Op-Ed: Strategic Importance of the Maritime Security in the Gulf of Guinea

Angola hosts from October 7-9, an International Conference on Maritime and Energy Security in the Gulf of Guinea. This conference is unique and especially important because it brings together public and private stakeholders from the global maritime and energy sectors and enables them to share international best practices in order to improve regional security coordination and strengthen public-private security partnerships.

The Gulf of Guinea is one of the most dynamic regions in the global energy sector and is of critical importance for the economic development of much of the Atlantic Coast of Africa. Revenues derived from hydrocarbons provide many African states in the region with a strong financial base to fund development initiatives. Also, many of the trade routes connecting Africa with the rest of the world pass through the Gulf of Guinea. In other words, maritime security offshore is inextricably linked with development and security onshore.

Over the past two years, the States of West and Central Africa have demonstrated commitment to support and protect the development of the blue economy. The 2013 “Declaration of the Heads of State and Government of Central and West African States on Maritime Safety and Security in their Common Maritime Domain” (Yaoundé Code of Conduct) represents a pioneering framework to collaborate, cooperate, and share information.

This conference will provide an opportunity for senior officials from the Gulf of Guinea region to develop strategies to improve maritime safety and security. At the national level, the focus will be on: interagency coordination; cooperative mechanisms between state institutions and private sector stakeholders; and preparedness for potential maritime emergencies. At the regional level, the conference will be an important step in the implementation of the 2013 Yaoundé Code of Conduct.

Angola is a leader in addressing conflicts on the continent and, with an extensive coastline, has an important role and interest in addressing the continent’s blue economy and maritime concerns as well. President Jose Eduardo dos Santos decided in our first meeting together that Angola would host the maritime and energy conference, since then our two countries have collaborated closely on organizing the event.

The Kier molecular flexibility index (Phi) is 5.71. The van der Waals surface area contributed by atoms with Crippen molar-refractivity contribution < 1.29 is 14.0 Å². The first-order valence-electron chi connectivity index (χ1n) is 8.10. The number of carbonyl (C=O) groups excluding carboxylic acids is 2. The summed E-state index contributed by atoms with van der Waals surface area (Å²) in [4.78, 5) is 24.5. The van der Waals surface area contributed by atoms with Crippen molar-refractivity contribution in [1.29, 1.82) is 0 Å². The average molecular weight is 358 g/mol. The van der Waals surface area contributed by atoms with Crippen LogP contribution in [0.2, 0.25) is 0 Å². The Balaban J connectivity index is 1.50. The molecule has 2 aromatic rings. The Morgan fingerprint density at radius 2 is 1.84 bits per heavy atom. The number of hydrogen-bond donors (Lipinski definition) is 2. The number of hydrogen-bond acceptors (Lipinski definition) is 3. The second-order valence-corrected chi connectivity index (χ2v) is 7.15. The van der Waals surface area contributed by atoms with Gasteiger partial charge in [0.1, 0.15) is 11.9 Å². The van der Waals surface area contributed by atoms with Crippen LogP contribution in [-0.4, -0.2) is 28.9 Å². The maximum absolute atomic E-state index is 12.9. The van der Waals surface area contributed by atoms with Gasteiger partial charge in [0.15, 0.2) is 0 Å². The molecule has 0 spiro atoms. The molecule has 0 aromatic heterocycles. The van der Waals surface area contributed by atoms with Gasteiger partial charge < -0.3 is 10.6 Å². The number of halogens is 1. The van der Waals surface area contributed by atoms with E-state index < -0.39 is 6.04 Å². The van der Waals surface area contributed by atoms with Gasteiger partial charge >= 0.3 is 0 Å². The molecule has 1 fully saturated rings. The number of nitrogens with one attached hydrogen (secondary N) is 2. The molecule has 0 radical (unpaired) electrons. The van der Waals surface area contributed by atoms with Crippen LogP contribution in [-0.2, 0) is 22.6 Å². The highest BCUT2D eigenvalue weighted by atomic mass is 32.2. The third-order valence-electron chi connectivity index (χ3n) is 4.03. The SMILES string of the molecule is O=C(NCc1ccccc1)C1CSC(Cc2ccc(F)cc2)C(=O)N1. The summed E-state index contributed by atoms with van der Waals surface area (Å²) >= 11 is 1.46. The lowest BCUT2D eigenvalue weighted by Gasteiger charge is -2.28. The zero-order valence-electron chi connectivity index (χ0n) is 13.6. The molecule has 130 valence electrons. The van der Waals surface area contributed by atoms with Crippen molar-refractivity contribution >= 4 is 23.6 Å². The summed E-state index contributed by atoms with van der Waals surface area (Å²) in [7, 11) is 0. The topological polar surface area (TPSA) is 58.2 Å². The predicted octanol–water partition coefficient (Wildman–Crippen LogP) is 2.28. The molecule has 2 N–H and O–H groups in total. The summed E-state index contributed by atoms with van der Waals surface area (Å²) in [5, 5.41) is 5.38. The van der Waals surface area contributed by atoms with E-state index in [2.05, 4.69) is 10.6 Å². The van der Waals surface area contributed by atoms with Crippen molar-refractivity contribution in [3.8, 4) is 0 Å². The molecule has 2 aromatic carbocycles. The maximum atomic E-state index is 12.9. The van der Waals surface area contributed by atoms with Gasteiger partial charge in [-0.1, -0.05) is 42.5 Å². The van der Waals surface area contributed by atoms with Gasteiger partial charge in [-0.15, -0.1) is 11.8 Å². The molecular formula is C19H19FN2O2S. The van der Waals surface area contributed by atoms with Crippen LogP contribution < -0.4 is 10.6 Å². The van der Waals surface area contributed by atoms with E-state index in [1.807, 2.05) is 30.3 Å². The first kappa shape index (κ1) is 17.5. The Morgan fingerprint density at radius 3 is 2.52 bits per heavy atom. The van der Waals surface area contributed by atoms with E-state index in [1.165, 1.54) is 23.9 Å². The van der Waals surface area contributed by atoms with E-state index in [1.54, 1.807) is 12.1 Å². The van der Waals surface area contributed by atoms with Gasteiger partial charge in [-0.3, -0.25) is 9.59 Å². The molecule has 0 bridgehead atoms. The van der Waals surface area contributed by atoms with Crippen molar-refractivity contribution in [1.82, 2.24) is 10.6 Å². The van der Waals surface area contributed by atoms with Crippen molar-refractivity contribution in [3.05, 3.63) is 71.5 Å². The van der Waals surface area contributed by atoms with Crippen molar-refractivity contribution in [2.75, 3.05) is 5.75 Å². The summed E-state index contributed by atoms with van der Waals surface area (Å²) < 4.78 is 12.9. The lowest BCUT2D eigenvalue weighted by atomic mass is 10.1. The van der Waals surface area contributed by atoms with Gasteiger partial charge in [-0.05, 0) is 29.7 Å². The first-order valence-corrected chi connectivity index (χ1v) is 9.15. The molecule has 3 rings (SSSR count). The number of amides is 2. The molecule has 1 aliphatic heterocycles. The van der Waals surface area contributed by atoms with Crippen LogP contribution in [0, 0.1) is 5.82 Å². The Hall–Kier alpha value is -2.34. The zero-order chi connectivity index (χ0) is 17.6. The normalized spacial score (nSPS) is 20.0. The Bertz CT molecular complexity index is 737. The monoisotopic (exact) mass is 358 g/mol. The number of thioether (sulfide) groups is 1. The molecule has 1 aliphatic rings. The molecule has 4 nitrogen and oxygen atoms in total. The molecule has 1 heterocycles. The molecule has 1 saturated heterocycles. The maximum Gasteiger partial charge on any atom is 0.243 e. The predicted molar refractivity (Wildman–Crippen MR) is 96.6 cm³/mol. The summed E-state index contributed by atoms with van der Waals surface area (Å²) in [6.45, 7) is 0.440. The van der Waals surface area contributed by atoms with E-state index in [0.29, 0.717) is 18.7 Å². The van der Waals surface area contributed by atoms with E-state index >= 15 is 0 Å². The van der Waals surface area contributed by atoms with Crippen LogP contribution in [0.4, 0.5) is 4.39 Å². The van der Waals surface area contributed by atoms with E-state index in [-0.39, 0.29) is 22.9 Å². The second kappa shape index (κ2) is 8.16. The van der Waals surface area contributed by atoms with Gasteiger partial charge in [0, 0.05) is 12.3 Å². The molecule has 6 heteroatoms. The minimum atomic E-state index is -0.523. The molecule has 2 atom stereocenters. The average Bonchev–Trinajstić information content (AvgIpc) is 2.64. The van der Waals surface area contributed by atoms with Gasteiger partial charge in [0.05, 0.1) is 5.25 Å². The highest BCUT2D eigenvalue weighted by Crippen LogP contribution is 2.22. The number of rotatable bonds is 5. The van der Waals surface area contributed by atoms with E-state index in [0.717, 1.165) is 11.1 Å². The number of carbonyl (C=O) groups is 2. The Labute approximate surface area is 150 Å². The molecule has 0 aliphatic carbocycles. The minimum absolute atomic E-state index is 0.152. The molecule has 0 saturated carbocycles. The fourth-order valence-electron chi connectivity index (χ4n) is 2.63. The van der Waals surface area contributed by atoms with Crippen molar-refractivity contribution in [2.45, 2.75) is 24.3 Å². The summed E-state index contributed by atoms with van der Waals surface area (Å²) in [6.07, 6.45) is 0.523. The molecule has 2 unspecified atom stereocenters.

The United States is pleased to partner with Angola through AFRICOM, on this important initiative to support the protection of the blue economy in the Gulf of Guinea. The United States Africa Command, (U.S. AFRICOM) is one of the U.S. Defense Department’s geographic combatant commands and is responsible for military relations with African nations, the African Union, and African regional security organizations. AFRICOM, in concert with interagency and international partners, builds defense capabilities, responds to crises, and deters and defeats transnational threats in order to promote regional security, stability, and prosperity. Cooperation and interoperability are essential, given the magnitude of the threats and the size of the maritime domain for which African naval forces are responsible.

Maritime states around the world have dedicated considerable attention in recent years to the development, drafting and implementation of national and regional maritime strategies. A robust Angolan Maritime Strategy will establish the maritime security priorities; assign specific responsibilities among state institutions; emphasize the importance of public-private sector collaboration; and promote a strong inter-regional cooperation.

This conference is an important step in a continuing shift in strategic thinking about Africa’s coastal waters. The United States congratulates Angola for its leading role on this initiative. All of us, who believe in Africa’s huge potential, we can, and should, continue to work so that the security and protection of the oceans of this beautiful continent become a reality.